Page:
Welcome to the Kathrine R. Everett Law Library’s digital collection “Law School First – The African Americans Who Integrated UNC-Chapel Hill.” The collection includes photographs, biographical sketches, legal documents, oral history transcripts, and contemporary news articles related to the efforts of students and civil rights organizations to desegregate North Carolina’s institutions of higher education. This web-based collection represents an addition to other library collections of resources about school desegregation and its place within the larger Civil Rights Movement.

From left: McKissick, Lee, Beech, and Lassiter
From left: McKissick, Lee, Beech, and Lassiter

About Integration at Carolina Law

In 1951, Harvey Beech, James Lassiter, J. Kenneth Lee, Floyd McKissick, and James Robert Walker enrolled in classes at UNC’s School of Law, becoming the first African Americans to do so in the law school’s history.[1] This event followed decades of concerted legal strategy, culminating in the decision of the U.S. Court of Appeals for the Fourth Circuit in McKissick v. Carmichael, 187 F.2d 949 (1951), which followed the landmark U.S. Supreme Court decision in Sweatt v. Painter, 339 U.S. 629, 70 S.Ct. 848, 94 L.Ed. 1114 (1950). This collection includes information about each of the men who integrated Carolina Law and provides access to additional resources concerning the court decisions leading to the beginning of desegregation at the law school.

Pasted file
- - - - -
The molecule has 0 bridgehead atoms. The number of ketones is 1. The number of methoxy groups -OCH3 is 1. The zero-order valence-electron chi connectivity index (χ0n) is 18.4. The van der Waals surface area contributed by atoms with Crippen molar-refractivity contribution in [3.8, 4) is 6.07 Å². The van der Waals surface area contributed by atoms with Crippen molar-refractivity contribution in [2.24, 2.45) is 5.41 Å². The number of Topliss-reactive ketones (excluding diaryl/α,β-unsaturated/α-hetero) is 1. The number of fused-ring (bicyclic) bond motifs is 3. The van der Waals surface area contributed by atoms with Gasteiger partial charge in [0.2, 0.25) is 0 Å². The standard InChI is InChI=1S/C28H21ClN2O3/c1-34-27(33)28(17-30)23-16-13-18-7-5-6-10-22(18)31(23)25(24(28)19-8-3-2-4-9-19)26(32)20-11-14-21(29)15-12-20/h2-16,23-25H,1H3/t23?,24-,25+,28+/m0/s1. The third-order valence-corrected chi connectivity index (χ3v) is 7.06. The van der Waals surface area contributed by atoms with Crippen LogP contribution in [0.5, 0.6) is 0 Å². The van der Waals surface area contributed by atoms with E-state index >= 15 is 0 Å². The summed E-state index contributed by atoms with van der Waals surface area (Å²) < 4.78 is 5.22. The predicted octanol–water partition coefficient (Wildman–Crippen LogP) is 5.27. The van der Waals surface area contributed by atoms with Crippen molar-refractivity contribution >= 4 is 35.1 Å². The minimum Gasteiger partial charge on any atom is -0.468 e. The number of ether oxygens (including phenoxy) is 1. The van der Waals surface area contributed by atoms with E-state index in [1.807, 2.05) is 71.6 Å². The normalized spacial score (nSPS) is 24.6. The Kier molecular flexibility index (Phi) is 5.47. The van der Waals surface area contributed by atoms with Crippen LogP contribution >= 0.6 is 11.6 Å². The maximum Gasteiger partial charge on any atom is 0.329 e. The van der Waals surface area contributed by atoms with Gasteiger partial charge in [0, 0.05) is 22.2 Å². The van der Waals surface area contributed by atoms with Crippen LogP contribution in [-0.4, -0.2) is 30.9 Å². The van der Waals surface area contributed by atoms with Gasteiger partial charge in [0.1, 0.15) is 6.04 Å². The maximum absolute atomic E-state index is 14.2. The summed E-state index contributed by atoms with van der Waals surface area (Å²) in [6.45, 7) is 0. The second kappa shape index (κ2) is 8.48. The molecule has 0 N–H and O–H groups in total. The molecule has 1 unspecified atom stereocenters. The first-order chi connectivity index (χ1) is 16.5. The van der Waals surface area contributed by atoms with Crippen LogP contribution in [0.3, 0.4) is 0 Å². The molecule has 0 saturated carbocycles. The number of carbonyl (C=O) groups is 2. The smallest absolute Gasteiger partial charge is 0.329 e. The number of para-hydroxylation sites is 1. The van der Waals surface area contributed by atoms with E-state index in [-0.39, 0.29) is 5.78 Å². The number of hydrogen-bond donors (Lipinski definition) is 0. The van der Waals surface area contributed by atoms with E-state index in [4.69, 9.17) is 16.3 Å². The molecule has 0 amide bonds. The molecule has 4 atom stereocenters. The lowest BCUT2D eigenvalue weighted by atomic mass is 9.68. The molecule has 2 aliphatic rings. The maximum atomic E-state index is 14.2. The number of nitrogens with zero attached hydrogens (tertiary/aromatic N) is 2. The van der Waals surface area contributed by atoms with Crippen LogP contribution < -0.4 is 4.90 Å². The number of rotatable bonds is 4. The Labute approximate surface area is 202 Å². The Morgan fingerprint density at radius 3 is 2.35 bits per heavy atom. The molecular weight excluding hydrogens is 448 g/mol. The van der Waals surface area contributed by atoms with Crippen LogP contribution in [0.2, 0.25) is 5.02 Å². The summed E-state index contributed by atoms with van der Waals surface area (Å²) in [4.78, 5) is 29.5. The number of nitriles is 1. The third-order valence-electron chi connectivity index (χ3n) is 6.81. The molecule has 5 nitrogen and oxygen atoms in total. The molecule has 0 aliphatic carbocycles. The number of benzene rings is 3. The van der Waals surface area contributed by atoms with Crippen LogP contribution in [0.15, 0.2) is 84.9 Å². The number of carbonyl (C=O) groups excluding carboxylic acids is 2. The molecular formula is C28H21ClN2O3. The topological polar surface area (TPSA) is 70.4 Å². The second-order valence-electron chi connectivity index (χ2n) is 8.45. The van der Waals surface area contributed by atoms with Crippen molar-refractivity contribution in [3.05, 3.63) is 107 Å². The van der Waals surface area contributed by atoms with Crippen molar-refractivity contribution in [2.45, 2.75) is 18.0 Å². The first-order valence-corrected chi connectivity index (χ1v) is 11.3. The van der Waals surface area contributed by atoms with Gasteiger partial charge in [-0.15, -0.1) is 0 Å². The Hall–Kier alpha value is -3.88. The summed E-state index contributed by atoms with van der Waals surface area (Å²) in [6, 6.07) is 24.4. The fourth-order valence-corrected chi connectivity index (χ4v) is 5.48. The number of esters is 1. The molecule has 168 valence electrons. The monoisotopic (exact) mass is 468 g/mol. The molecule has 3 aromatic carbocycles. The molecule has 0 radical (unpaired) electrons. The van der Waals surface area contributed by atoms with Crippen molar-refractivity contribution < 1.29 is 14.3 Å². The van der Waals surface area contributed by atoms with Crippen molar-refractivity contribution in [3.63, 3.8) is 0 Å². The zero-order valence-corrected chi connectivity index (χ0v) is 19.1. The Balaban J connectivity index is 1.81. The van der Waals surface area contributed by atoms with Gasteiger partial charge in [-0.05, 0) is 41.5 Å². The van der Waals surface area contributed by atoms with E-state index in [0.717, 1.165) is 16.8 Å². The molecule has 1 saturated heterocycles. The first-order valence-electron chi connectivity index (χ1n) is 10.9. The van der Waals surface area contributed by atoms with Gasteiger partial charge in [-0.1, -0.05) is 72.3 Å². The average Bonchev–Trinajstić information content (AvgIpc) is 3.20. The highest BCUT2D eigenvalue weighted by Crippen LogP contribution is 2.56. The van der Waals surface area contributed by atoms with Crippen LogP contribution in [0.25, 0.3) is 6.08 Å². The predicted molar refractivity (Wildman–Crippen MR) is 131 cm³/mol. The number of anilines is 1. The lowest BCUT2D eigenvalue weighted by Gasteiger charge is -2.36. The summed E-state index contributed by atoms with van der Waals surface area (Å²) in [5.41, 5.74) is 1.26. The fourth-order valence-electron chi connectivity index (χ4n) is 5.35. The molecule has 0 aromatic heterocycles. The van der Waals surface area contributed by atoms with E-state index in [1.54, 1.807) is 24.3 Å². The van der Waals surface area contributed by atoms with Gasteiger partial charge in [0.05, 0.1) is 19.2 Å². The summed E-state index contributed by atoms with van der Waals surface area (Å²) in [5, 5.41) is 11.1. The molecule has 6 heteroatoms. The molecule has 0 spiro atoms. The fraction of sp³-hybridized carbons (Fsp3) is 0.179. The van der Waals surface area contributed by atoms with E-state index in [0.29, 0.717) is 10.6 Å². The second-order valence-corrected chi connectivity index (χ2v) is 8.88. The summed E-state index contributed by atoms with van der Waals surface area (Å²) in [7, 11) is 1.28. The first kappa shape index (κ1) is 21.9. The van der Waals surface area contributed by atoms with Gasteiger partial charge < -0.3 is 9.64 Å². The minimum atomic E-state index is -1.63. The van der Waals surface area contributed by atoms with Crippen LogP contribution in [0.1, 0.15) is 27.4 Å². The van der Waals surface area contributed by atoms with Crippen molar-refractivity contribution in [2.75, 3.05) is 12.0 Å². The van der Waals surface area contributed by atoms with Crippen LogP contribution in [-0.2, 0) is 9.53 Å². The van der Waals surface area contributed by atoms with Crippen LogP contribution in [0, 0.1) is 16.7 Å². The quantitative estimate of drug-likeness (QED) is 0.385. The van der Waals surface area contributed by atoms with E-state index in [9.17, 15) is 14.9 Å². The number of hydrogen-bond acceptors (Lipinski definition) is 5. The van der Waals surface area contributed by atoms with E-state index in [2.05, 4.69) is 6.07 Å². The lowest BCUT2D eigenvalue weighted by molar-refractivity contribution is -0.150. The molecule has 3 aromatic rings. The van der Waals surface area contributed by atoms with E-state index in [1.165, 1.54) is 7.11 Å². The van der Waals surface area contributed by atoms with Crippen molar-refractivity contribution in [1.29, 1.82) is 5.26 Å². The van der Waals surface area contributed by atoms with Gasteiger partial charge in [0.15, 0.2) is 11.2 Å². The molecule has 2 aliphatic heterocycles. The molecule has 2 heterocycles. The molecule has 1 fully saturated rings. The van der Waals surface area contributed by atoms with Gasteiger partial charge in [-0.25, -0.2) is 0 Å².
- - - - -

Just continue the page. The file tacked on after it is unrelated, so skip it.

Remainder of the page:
Social aspects of the efforts to integrate Carolina Law also form a significant portion of this collection. Selected oral histories detail some of the day-to-day difficulties that faced the law school’s first African American students. Photographs and news accounts add context to this documentary collection.

For additional information regarding the integration of UNC’s School of Law, the law library welcomes you to explore the resources included in this digital collection.

Beech, Lee and Lassiter in Chancellor House's office.House's office.
Beech, Lee and Lassiter in Chancellor House’s office.


[1] Floyd McKissick had by then graduated from North Carolina College’s law school, but he attended UNC for one summer course. Charles E. Daye, African-American and Other Minority Law Students and Alumni, 73 N.C. L. Rev. 675, 681 (1995).